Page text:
In the last few years Twitter and Facebook have become regular parts of my every day life; I scroll through timelines and status updates, searching for trends and hashtags, finding out what people I've never met think about subjects I hadn't really thought about before. My immersion in it all sort of crept up on me.
As I write this, I have got Facebook and Twitter open on my laptop, as well as three different email accounts. My mobile phone is by my side, and Kevin McLeod is talking to someone about their vision for a organic, upcycled TOTES SUSTAINABLE ferryman's cottage in the Cotswalds. The last bit isn't social media obviously, but it provides the same amount of low-level white noise and K-McL is funny.
Periodically, I flick between all of these things, checking for news, for the funny videos of cute animals that make up 70% of the internet (the other 30% is respectively – trolling 7%, how shit is the weather/transport/government? 5%, look at this thing, it is a cool thing! 13%, PEEPS, I AM FEELING EMOTION RIGHT NOW 5%).
It feels necessary and normal for me to have all of these things around me, like I'd potentially be missing out on some big important shit going down if I didn't they weren't all there ticking along, waiting for me to check in.
This is sort of fine, in a way, when I'm sitting writing on my laptop, because all of these things might give me ideas to write about, and keep me in touch with friends around the country and world. I signed up a couple of years ago when I was working on my own all day, and quickly got drawn into the short, quick fixes of information and quips.
The problem is that the actual set up of social media, the constant flicking between short bursts of information across multiple platforms, is slowly killing my attention span. While writing this paragraph I have: followed an ongoing theological/sexuality debate on twitter, seen a spam email about a dating site called “Christian Mingle” which I couldn't have less interest in joining, and a video of Harry Styles being hit in the balls by a shoe.
When I was a child, growing up in the beautiful New Forest and quite deliberately not enjoying its many gorgeous trails and paths, I could literally spend hours, a whole day even, just tucked away in a warm corner somewhere reading. Really, I could honestly just read and read and read, without a thought of distraction, without needing to move for food, or the loo, or because someone was screaming “STOP READING THAT BOOK YOU IDIOT THERE IS FREE ACTUAL PIECES OF GOLD BEING GIVEN AWAY OUTSIDE” in my face.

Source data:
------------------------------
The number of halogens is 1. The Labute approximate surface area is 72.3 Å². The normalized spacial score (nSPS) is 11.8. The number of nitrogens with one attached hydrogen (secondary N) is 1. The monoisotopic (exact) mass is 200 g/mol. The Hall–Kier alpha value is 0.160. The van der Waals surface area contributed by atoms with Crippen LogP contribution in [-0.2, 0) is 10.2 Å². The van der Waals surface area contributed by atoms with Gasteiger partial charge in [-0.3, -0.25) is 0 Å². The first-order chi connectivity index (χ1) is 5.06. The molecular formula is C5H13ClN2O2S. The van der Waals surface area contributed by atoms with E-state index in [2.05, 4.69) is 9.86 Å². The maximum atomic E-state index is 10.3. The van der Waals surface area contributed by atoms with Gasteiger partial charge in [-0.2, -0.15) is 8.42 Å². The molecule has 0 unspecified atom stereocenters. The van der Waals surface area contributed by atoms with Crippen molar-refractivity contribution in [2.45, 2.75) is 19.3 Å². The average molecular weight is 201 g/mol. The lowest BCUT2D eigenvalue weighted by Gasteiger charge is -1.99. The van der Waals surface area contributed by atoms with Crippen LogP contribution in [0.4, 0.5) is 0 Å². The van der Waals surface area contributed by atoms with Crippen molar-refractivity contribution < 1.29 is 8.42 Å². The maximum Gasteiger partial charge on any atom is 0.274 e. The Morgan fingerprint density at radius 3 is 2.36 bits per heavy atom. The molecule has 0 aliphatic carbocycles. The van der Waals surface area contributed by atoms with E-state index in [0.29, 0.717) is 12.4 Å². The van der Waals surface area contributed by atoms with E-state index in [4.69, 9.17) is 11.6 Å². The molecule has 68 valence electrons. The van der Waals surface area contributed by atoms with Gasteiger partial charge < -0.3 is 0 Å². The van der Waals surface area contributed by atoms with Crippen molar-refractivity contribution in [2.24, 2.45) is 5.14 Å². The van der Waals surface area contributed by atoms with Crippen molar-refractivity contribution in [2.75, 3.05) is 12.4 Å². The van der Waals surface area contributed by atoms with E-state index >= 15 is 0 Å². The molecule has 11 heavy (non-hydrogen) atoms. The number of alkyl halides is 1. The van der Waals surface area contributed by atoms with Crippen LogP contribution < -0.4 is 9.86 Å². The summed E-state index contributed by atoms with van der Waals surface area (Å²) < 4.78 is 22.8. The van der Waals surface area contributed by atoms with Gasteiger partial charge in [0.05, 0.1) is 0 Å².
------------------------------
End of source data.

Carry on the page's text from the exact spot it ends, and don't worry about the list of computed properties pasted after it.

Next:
I still love reading, and I can still spend hours doing it, but at the same time I'll be texting, and checking Twitter and Facebook. Now, if I want to have an uninterrupted reading session I will have to make a really conscious effort to turn all my electronics off, hide my phone and unplug everything in sight. And even then I'll still find my attention wandering, and my palms itching for my keyboard or phone. This just makes me feel sad. I'm also worried that I'm apparently now old enough to nostalgically muse on my childhood.
The intimate details of our lives are played out on social platforms so much now, because you can really share as much as you want. I was chatting with some friends the other day about the temptation of embarrassing online over sharing; something so familiar now that there are Twitter accounts set up parodying it.
One of my friends told me that someone she is friends with on Facebook recently found out she was pregnant, and changed her profile picture to the first scan of the baby. On the one hand, that's quite sweet I guess, but on the other she has just shared a picture of the inside of her womb with the whole world.
I love social media, but sometimes I worry that it is an attention-seeking leech, draining away all my powers of attention.
Twitter in particular is exciting, and entertaining. I've met actual people IRL through it, which sounds creepy but really isn't. Usually. I find it's the best way to keep up with news, and I have never in my entire life seen as many kittens as I have since I joined Twitter. In fact, I've probably now seen ALL of them.
But I also worry that the whole online caboodle is creeping into my very psyche. I worry that I'm more easily distracted by things, and that I've started to rely on having a low-level white noise hum around me at all times. It's a bit like sleeping with a fan on in the summer; when the days get cooler and you try and sleep without it you find it's suddenly so much harder without the gentle whir in the background.
If I tried not checking Twitter and Facebook and such, I think I'd start having actual withdrawal symptoms. And it's obviously not just me; people I know are giving up Twitter for Lent, and have chosen it deliberately because it's something they're really going to miss.
I used to try and give up coffee back in the day, because I knew that would really hurt, and now....well, now I don't really bother with Lent because blah blah blah complicated feelings about religion, but still I think that I would find giving up social media harder than giving up caffeine. Really a lot harder. Never leave me Twitter, NEVER LEAVE ME!
On that note – I'm off to look at some more kittens.
Kirsty isn't even remotely giving up Twitter for Lent @kirkycheep.